Presentation as a whole in Picross e is rather basic, with menus and blocks being the main eye-candy but it all ties together nicely. The music is one of those rare beasts, in that there isn't a huge variety of tracks, and very few are really memorable, but they blend into the background of the puzzles so well that probably it won't even be noticeable once the mind is put to work on the grids. The game, however, does make effective use of other aspects of the 3DS hardware.

The Sleep function is self-explanatory, and a Godsend for quick play sessions, though the game does support a full suspend feature for when needing to turn off the 3DS unit or play another game. The portable nature of the 3DS and Picross e's downloadable nature are both huge pluses in this regard, too.

Screenshot for Picross e on Nintendo 3DS

From a quick glance, Picross e looks to be one of the more limited games in the series in a longevity sense, especially compared to Jupiter's Picross DS and HAL's Picross 3D although, as many experienced players can attest to, the more difficult puzzles later on can befuddle the strongest of minds and give many more hours of play than what was originally expected. Easy Mode's 15 puzzles are quickly dealt with, and Normal Mode probably won't be too taxing either, but it will be the Free and Extra Mode brainteasers that will throw players for a loop, as they don't allow the Hint systems at all, and will undoubtedly take the longest to tackle. Picross e doesn't support multiplayer either online or off, which is a shame, and the lack of any possible downloadable content may put off gamers looking for a lasting challenge, but for £4.50 it is very difficult to argue the value of what included here, regardless of Picross experience.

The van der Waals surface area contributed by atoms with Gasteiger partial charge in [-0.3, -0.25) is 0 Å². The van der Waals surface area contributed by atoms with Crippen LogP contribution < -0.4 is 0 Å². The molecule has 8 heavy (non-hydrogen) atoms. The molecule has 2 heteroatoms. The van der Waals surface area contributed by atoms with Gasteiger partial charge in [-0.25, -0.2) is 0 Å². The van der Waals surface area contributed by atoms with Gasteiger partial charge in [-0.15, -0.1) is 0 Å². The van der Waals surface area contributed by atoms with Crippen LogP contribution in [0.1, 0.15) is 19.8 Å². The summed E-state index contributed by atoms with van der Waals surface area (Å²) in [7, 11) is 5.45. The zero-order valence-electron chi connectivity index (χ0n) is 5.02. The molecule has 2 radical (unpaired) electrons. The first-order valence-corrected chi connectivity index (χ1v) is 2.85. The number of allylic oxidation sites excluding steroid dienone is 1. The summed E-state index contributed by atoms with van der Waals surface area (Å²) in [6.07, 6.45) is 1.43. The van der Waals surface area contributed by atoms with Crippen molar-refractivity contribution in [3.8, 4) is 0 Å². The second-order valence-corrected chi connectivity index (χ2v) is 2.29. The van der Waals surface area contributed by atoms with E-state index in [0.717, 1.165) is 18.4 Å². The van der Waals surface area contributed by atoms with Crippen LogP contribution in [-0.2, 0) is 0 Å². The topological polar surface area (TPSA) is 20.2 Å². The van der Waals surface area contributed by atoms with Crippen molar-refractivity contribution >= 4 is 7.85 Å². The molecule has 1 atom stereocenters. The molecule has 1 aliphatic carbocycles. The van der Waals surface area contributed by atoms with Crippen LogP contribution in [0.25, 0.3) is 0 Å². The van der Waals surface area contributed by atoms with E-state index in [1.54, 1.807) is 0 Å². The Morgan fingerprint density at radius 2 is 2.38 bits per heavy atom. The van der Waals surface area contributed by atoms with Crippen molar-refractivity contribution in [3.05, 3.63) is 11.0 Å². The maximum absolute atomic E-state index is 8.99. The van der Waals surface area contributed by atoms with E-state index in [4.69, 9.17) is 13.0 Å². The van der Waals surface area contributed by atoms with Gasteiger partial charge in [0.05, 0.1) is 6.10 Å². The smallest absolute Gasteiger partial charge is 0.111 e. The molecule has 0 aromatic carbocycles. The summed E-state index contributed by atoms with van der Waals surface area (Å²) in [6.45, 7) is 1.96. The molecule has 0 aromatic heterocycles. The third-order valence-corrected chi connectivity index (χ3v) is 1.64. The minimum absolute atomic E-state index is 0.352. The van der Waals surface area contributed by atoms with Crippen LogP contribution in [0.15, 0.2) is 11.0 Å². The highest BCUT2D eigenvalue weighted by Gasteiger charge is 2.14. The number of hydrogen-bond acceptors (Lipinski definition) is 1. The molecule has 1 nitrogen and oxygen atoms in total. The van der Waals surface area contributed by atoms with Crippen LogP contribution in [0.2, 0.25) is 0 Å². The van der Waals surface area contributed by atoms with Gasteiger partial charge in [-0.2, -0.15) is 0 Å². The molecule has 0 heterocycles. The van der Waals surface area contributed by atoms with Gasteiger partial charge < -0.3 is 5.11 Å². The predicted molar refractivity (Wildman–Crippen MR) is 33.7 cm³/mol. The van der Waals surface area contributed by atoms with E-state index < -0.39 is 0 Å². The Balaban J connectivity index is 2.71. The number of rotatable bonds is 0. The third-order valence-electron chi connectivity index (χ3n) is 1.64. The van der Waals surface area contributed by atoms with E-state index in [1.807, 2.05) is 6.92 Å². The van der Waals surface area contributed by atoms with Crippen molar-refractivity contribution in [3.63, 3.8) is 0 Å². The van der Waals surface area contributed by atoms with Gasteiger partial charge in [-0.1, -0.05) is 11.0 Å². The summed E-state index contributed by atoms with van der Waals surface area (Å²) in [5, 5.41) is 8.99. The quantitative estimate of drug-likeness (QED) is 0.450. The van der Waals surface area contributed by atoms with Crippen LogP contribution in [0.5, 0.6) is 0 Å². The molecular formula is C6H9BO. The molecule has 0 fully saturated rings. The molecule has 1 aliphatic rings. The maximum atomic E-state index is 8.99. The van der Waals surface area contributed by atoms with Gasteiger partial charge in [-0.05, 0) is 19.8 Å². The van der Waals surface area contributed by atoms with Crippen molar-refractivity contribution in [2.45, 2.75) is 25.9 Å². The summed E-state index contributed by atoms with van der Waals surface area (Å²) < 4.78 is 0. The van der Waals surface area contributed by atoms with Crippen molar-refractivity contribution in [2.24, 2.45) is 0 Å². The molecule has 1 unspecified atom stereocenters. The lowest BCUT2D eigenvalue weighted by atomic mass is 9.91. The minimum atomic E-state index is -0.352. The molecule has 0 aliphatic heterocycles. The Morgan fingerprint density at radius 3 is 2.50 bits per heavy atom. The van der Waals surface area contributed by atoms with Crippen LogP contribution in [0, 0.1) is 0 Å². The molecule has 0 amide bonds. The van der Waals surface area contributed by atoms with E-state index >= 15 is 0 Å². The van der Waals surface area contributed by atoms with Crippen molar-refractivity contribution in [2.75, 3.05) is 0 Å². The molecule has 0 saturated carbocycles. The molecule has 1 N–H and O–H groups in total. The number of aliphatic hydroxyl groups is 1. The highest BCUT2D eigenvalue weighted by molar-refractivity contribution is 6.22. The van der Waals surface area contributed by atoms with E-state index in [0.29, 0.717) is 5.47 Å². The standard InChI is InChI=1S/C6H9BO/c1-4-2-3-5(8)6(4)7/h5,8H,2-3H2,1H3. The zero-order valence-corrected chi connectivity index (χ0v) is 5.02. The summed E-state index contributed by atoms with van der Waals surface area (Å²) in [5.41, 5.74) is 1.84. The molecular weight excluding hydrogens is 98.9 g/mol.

Screenshot for Picross e on Nintendo 3DS

Cubed3 Rating

8/10
Rated 8 out of 10

Great - Silver Award

Rated 8 out of 10

Picross e is the ideal game for series newcomers to jump into, helped greatly by its always-at-hand downloaded nature, suspend features, and intuitive control schemes. No extra puzzles to download in the future may make this game's lifespan more limited for most, but for what there is, £4.50 is a steal. Jupiter has successfully managed to provide a sterling new experience to follow on from Picross DS.

Developer

Jupiter Corp

Publisher

Jupiter

Genre

Puzzle

Players

1

C3 Score

Rated $score out of 10  8/10

Reader Score

Rated $score out of 10  0 (0 Votes)

European release date Out now   North America release date None   Japan release date Out now   Australian release date Out now   

Comments

I loved Picross DS by Jupiter so much, and given this positive review, I just got myself a copy of it! Smilie

I also loved Picross 3D on DS - very impressive game Smilie

Adam Riley [ Operations Director :: Senior Editor :: Cubed3 Limited ]
Watch Adam on the BBC! | K-Pop Korner FB Page | Voice123 Profile | AdamC3 on Twitter

Picross is probably my favorite kind of puzzle!

Is there a v2.0 in Japan?

Adam Riley [ Operations Director :: Senior Editor :: Cubed3 Limited ]
Watch Adam on the BBC! | K-Pop Korner FB Page | Voice123 Profile | AdamC3 on Twitter